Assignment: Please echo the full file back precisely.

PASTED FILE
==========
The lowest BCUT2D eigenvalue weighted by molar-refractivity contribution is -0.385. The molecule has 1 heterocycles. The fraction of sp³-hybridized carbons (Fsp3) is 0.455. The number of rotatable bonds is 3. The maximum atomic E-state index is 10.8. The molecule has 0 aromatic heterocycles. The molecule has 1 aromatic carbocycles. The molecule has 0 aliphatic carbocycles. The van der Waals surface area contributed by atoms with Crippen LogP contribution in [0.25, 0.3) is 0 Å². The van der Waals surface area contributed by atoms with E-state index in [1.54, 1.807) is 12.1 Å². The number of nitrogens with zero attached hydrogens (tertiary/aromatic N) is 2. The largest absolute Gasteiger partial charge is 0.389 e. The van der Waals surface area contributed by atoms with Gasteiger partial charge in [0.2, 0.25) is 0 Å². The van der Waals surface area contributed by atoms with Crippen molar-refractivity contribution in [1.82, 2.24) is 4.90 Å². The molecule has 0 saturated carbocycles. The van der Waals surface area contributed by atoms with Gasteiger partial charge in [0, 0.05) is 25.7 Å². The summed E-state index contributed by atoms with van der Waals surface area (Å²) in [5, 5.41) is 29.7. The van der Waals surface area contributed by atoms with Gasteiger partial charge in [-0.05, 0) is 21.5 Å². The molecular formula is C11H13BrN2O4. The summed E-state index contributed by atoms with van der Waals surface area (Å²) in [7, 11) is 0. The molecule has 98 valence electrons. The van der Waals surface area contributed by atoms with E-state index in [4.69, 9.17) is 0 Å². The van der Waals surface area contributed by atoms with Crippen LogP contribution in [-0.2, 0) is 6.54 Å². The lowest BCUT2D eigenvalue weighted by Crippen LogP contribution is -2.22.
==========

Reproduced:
The lowest BCUT2D eigenvalue weighted by molar-refractivity contribution is -0.385. The molecule has 1 heterocycles. The fraction of sp³-hybridized carbons (Fsp3) is 0.455. The number of rotatable bonds is 3. The maximum atomic E-state index is 10.8. The molecule has 0 aromatic heterocycles. The molecule has 1 aromatic carbocycles. The molecule has 0 aliphatic carbocycles. The van der Waals surface area contributed by atoms with Crippen LogP contribution in [0.25, 0.3) is 0 Å². The van der Waals surface area contributed by atoms with E-state index in [1.54, 1.807) is 12.1 Å². The number of nitrogens with zero attached hydrogens (tertiary/aromatic N) is 2. The largest absolute Gasteiger partial charge is 0.389 e. The van der Waals surface area contributed by atoms with Gasteiger partial charge in [0.2, 0.25) is 0 Å². The van der Waals surface area contributed by atoms with Crippen molar-refractivity contribution in [1.82, 2.24) is 4.90 Å². The molecule has 0 saturated carbocycles. The van der Waals surface area contributed by atoms with Gasteiger partial charge in [0, 0.05) is 25.7 Å². The summed E-state index contributed by atoms with van der Waals surface area (Å²) in [5, 5.41) is 29.7. The van der Waals surface area contributed by atoms with Gasteiger partial charge in [-0.05, 0) is 21.5 Å². The molecular formula is C11H13BrN2O4. The summed E-state index contributed by atoms with van der Waals surface area (Å²) in [7, 11) is 0. The molecule has 98 valence electrons. The van der Waals surface area contributed by atoms with E-state index in [4.69, 9.17) is 0 Å². The van der Waals surface area contributed by atoms with Crippen LogP contribution in [-0.2, 0) is 6.54 Å². The lowest BCUT2D eigenvalue weighted by Crippen LogP contribution is -2.22.